Boracay stakeholders to raise funds for displaced workers

Robertzon Ramirez - The Philippine Star
Boracay stakeholders to raise funds for displaced workers
Jose Clemente III, president of the Tourism Congress of the Philippines, said the TCP has started selling Boracay merchandise and organizing some benefit concerts through its #OneBoracay campaign.
Miguel de Guzman / File

MANILA, Philippines — An assembly of accredited tourism enterprises have started raising funds to help more than 30,000 workers in Boracay affected by the six-month closure and rehabilitation of the island.

Jose Clemente III, president of the Tourism Congress of the Philippines, said the TCP has started selling Boracay merchandise and organizing some benefit concerts through its #OneBoracay campaign. 

“We are doing fund raising because it is not yet clear how the government will help displaced workers,” Clemente said. 

As of yesterday, the TCP has raised around P100,000 for displaced workers. 

On Friday, Budget Secretary Benjamin Diokno said the government released P448 million in financial assistance to the Department of Labor and Employment (DOLE) to help 17,735 displaced workers. 

It was not clear if the money was distributed to the displaced workers.

Profiling of child laborers, workers

The DOLE will also hire 2,000 “government interns” aged 18 to 30 to do the profiling of child laborers nationwide and displaced workers in Boracay.

Bureau of Labor Employment director Dominique Tutay said 1,800 of the government interns will be assigned to document child workers in the country, while 200 will be assigned to profile displaced workers in Boracay.

“Those who are intending to work in the government, you may avail of our government internship program… If you don’t have experience working and you want to have work experience, this an opportunity for you,” Tutay said.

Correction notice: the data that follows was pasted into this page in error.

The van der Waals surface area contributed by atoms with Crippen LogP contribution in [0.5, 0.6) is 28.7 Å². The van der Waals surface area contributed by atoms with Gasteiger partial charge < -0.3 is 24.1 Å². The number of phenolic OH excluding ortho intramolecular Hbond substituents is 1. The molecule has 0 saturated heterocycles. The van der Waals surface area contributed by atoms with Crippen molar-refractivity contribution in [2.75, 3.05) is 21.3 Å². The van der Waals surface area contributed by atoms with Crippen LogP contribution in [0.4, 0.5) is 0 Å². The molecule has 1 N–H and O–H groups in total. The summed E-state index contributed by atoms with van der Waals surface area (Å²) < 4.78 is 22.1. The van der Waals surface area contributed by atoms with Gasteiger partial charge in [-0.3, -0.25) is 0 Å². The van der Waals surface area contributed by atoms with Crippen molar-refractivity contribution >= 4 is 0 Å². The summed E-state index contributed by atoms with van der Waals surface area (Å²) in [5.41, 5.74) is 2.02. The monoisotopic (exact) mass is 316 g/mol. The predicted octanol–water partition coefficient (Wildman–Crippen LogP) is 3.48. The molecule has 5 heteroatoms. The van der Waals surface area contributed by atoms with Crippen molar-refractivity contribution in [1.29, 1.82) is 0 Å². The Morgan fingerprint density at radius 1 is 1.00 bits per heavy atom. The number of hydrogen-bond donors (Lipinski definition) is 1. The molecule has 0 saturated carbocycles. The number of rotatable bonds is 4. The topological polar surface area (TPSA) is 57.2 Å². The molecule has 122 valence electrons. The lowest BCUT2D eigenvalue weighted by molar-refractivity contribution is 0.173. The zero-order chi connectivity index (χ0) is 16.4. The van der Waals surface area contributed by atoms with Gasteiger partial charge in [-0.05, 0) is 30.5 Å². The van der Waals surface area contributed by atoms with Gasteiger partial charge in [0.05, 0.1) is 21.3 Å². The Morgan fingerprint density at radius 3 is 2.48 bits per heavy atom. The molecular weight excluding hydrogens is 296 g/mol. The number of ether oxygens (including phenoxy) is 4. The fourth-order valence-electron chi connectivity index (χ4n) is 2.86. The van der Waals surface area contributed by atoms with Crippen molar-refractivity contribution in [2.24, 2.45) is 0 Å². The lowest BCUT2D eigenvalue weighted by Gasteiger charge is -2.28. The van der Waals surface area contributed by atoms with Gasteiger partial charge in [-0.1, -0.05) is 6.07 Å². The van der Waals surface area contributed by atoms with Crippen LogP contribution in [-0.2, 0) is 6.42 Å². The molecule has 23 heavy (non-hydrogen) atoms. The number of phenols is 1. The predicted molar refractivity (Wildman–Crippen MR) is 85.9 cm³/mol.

The program will last for six months and each intern shall receive the prevailing minimum wage. Interested applicants may apply through the job fairs that DOLE has organized as part of the May 1 Labor Day celebration.

The 200 interns in Boracay will augment the 50 interns hired to document displaced workers in the island. The 1,800 other interns will be deployed to all barangays nationwide for the profiling of child laborers.

The profiling program is in line with the Philippine Development Plan 2017-2022, which aims to decrease cases of child labor by 30 percent or 630,000 from some 2.1 million child workers.

The labor department has documented around 18,000 affected workers from the formal sector and 3,177 from the informal sector. 

The DOLE has also estimated that there are more than two million child workers in the country.

Crime rate drops in Boracay

Meanwhile, the number of crimes in Boracay has dropped after the closure of the island.

In a statement yesterday, the Western Visayas police reported that only seven crimes occurred in the first two days of the island’s closure to tourists, lower compared to the 40 incidents recorded from April 23 to 26.

“This created a peaceful environment that allowed other government agencies to start smoothly with the rehabilitation process,” the police said.

The police did not provide a breakdown on the type of incidents.

Philippine National Police chief Director Oscar Albayalde earlier said the PNP does not expect petty crimes to increase in Boracay during the rehabilitation phase because of the heavy presence of policemen in the island.

At least 332 policemen were deployed to Boracay on the first day of its closure last April 26 and 265 the next day.

Albayalde has also ordered policemen never to enter commercial establishments.

“Never enter establishments to sleep and rest to avoid stories that might ruin us, especially during night time. If we need to sleep outside, then we sleep outside. Always wear proper uniform,” he added.  – With Sheila Crisostomo, Emmanuel Tupas


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